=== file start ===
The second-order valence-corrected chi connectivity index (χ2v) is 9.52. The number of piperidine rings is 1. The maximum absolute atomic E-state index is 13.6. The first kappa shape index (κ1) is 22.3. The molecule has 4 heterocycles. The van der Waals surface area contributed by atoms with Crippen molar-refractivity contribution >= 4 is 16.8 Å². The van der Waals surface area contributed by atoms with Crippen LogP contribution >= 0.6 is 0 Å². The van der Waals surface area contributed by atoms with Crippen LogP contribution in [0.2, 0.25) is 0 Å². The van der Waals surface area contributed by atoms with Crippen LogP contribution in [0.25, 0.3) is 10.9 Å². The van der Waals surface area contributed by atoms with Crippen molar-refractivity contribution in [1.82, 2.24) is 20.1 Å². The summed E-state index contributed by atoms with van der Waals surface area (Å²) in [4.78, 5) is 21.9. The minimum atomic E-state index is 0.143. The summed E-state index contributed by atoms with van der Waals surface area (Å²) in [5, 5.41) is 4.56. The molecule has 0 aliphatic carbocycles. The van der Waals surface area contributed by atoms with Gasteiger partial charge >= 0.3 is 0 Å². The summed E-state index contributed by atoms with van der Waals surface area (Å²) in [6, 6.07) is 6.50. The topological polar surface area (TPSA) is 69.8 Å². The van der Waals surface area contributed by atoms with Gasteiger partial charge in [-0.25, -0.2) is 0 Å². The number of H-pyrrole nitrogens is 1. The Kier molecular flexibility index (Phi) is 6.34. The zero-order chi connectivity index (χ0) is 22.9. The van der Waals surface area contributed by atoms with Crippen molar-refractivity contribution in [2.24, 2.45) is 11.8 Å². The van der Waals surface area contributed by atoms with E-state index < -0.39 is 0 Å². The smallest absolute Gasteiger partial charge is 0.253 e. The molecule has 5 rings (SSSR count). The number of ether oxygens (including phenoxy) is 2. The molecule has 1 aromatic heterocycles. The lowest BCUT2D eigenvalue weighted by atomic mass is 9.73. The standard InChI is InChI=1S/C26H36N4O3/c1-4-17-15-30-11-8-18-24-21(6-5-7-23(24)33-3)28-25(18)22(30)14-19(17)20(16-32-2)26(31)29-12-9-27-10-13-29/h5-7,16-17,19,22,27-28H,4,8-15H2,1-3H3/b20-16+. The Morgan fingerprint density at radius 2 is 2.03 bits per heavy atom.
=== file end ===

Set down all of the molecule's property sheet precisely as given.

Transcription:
The second-order valence-corrected chi connectivity index (χ2v) is 9.52. The number of piperidine rings is 1. The maximum absolute atomic E-state index is 13.6. The first kappa shape index (κ1) is 22.3. The molecule has 4 heterocycles. The van der Waals surface area contributed by atoms with Crippen molar-refractivity contribution >= 4 is 16.8 Å². The van der Waals surface area contributed by atoms with Crippen LogP contribution >= 0.6 is 0 Å². The van der Waals surface area contributed by atoms with Crippen LogP contribution in [0.2, 0.25) is 0 Å². The van der Waals surface area contributed by atoms with Crippen LogP contribution in [0.25, 0.3) is 10.9 Å². The van der Waals surface area contributed by atoms with Crippen molar-refractivity contribution in [1.82, 2.24) is 20.1 Å². The summed E-state index contributed by atoms with van der Waals surface area (Å²) in [4.78, 5) is 21.9. The minimum atomic E-state index is 0.143. The summed E-state index contributed by atoms with van der Waals surface area (Å²) in [5, 5.41) is 4.56. The molecule has 0 aliphatic carbocycles. The van der Waals surface area contributed by atoms with Gasteiger partial charge >= 0.3 is 0 Å². The summed E-state index contributed by atoms with van der Waals surface area (Å²) in [6, 6.07) is 6.50. The topological polar surface area (TPSA) is 69.8 Å². The van der Waals surface area contributed by atoms with Gasteiger partial charge in [-0.25, -0.2) is 0 Å². The number of H-pyrrole nitrogens is 1. The Kier molecular flexibility index (Phi) is 6.34. The zero-order chi connectivity index (χ0) is 22.9. The van der Waals surface area contributed by atoms with Crippen molar-refractivity contribution in [2.24, 2.45) is 11.8 Å². The van der Waals surface area contributed by atoms with E-state index < -0.39 is 0 Å². The smallest absolute Gasteiger partial charge is 0.253 e. The molecule has 5 rings (SSSR count). The number of ether oxygens (including phenoxy) is 2. The molecule has 1 aromatic heterocycles. The lowest BCUT2D eigenvalue weighted by atomic mass is 9.73. The standard InChI is InChI=1S/C26H36N4O3/c1-4-17-15-30-11-8-18-24-21(6-5-7-23(24)33-3)28-25(18)22(30)14-19(17)20(16-32-2)26(31)29-12-9-27-10-13-29/h5-7,16-17,19,22,27-28H,4,8-15H2,1-3H3/b20-16+. The Morgan fingerprint density at radius 2 is 2.03 bits per heavy atom.